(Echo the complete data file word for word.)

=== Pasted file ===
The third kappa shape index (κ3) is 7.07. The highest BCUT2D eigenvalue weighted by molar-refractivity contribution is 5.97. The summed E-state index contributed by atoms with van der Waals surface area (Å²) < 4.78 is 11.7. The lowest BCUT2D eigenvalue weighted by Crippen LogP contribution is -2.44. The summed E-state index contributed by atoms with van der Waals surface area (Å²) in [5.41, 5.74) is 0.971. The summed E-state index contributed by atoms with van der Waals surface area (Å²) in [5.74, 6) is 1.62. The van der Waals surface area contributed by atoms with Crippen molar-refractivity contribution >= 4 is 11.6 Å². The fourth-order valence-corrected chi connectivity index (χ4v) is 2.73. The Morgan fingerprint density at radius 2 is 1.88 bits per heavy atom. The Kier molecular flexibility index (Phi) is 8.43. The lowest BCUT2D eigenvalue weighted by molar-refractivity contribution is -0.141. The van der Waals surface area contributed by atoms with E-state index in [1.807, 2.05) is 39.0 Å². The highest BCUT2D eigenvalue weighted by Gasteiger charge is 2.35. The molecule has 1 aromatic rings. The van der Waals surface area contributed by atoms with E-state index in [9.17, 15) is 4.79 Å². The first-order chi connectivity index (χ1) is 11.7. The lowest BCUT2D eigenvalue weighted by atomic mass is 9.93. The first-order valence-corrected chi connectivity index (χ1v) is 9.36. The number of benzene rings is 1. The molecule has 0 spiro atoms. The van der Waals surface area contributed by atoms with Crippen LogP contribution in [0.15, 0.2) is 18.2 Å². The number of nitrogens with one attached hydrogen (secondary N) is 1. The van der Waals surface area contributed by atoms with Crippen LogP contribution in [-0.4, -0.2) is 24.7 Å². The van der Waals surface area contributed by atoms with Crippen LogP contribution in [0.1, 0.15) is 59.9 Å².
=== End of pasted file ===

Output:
The third kappa shape index (κ3) is 7.07. The highest BCUT2D eigenvalue weighted by molar-refractivity contribution is 5.97. The summed E-state index contributed by atoms with van der Waals surface area (Å²) < 4.78 is 11.7. The lowest BCUT2D eigenvalue weighted by Crippen LogP contribution is -2.44. The summed E-state index contributed by atoms with van der Waals surface area (Å²) in [5.41, 5.74) is 0.971. The summed E-state index contributed by atoms with van der Waals surface area (Å²) in [5.74, 6) is 1.62. The van der Waals surface area contributed by atoms with Crippen molar-refractivity contribution >= 4 is 11.6 Å². The fourth-order valence-corrected chi connectivity index (χ4v) is 2.73. The Morgan fingerprint density at radius 2 is 1.88 bits per heavy atom. The Kier molecular flexibility index (Phi) is 8.43. The lowest BCUT2D eigenvalue weighted by molar-refractivity contribution is -0.141. The van der Waals surface area contributed by atoms with E-state index in [1.807, 2.05) is 39.0 Å². The highest BCUT2D eigenvalue weighted by Gasteiger charge is 2.35. The molecule has 1 aromatic rings. The van der Waals surface area contributed by atoms with E-state index in [9.17, 15) is 4.79 Å². The first-order chi connectivity index (χ1) is 11.7. The lowest BCUT2D eigenvalue weighted by atomic mass is 9.93. The first-order valence-corrected chi connectivity index (χ1v) is 9.36. The number of benzene rings is 1. The molecule has 0 spiro atoms. The van der Waals surface area contributed by atoms with Crippen LogP contribution in [0.15, 0.2) is 18.2 Å². The number of nitrogens with one attached hydrogen (secondary N) is 1. The van der Waals surface area contributed by atoms with Crippen LogP contribution in [-0.4, -0.2) is 24.7 Å². The van der Waals surface area contributed by atoms with Crippen LogP contribution in [0.1, 0.15) is 59.9 Å².